As soon as the announcements about Fairfax and News hit the screens last week, they also hit my phone. And my inbox.
Yes, I confess. I am now — and have been for the past few years — a journalism educator at a university.
Which means that all last week — and now this week too — I am constantly asked four questions: how dare you take money from innocent students to educate them for jobs that won’t exist; isn’t your degree outdated; the one that breaks my heart; will I ever get a job? And the fourth? May I have a job please?
I’ll start with the easy one first. Taking money from innocent students?
Journalism education is, with law, the best kind of humanities education. It encourages you to research, think, research and then synthesise. It also forces you to talk to people. Even if students never want to be journalists (and there are plenty of students who do the degree who want the attributes but not the job), journalism education prepares them for work of all kinds. It prepares them to communicate — which appears to be a minimum requirement for every job I see advertised.
And I hear you say that you think a general arts degree does that too? Yeah, sure. Particularly if you think you will be spending most of your employed life writing essays. Essays are really useful in moderation — a way to get students to engage with complex material and then vomit it right back up, making sure they insert key words all along the way. Think I’m harsh? I have three adult children who did arts subjects at sandstone universities. What do I think they learnt from that process in those settings? How to attend to criteria and to please their lecturers, a habit they all start to develop in their final years at school.
Which brings me to question two. Are journalism degrees outdated? I am sure there are some degrees and majors that haven’t been updated since Sydney had an afternoon paper. I just don’t know which they are. You would expect variation — in just the same way you know you get a different experience of music at differing institutions.
All I know is that in 2009, the UTS undergraduate journalism degree had a complete revamp. These days, students break news, find case studies through social media, are soon to draft business models for their niche publications; and do not leave without being able to shoot and edit, record and edit. They can also search deeply through what some have called the hidden web. They are also exposed through the arts side of their degrees to philosophers and historians, to geographers and economists. And I can assure you they do more than write essays from that material.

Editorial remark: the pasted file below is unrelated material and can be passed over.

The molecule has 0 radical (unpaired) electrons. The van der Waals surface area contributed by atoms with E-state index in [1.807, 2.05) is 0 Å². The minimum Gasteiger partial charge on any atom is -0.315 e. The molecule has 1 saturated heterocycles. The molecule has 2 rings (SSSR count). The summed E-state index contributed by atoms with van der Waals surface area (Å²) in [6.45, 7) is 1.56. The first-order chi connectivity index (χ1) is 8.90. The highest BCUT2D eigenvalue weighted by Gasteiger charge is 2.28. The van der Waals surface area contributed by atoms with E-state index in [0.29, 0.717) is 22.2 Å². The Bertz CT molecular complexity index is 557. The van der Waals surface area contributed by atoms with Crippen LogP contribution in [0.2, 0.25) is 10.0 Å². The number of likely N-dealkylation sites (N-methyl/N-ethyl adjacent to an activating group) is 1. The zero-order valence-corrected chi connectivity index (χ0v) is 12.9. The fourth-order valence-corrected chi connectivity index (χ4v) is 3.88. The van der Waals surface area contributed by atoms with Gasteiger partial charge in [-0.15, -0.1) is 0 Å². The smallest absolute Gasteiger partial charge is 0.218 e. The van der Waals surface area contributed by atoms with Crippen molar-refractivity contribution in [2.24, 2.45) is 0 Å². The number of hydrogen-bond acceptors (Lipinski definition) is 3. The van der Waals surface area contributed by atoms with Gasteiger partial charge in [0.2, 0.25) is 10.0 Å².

But what breaks my heart is the way in which young students, about to graduate, ask me if they will ever get work as journalists. My always truthful answer is — it depends.
Are you doing the best kind of journalism you can do? Can you break the odd story? Can you deliver it across all media? Can you curate Twitter feeds? Can you do a decent photo gallery? Do you know how to use Twitter and Facebook for research and promotion of your own work? Do you know how to bill? Alan and Arianna will not be the only ones to make their money from online.
What these young people’s future employment does not depend on is the health of the print giants.
I am desperately sad for former colleagues at Fairfax. I worked briefly with Peter Fray and loved his style. I cheered when Paul Ramadge’s The Age won newspaper of the year.
But the truth is, newspapers have not hired graduates in significant numbers for years. They just haven’t. I’d say a dozen between the two mastheads in the past year. So the fact that they are losing staff will not impact on student job prospects in any way.
I’m looking at our figures from the students who finished their final subject in 2011. Of those 37 students, 70% work in journalism or a journalism-related field. It’s a small group — because it was the first group of students in the new degree and the majority of those who’ve graduated are now working online.
And those jobs just keep coming. They mightn’t be what these young people imagined — but I can assure you that when I started as a cadet at The Sydney Morning Herald in 1982, my dream job was not doing the shipping column. Nor was it sizing photographs. But I did it anyway because it was a staging post for something else.
Journalists exist. They shoot, edit, record, edit, occasionally write and sometimes remember to edit. I know this because, in my role as the internship co-ordinator at UTS, employers ring to ask if I will also advertise their jobs for them. Of the students in their final year now, already they are peeling off for jobs (remember to finish your degrees, guys), about a third are already working in the industry in some capacity. Junior jobs — but these are junior people.
As I write this, I’m also retweeting the good fortune of Brittney Kleyn, who has just been hired by Prime in Wagga. One of our students, shortlisted for the student Walkleys being announced on Wednesday, scored himself a cadetship with NewsLocal. Another is an editorial co-ordinator at a magazine. Still another is a copygirl. Another produces part-time at a commercial radio station.
So what about the fourth question?
My phone is ringing quite a lot. The people not yet formerly employed by Fairfax and News think academic life is a parachute and that I might be able to help. But if there is one industry where the full-time jobs really are in short supply, it’s higher education. And believe me, if you want to teach journalism at a university, you need to be able to do more than write.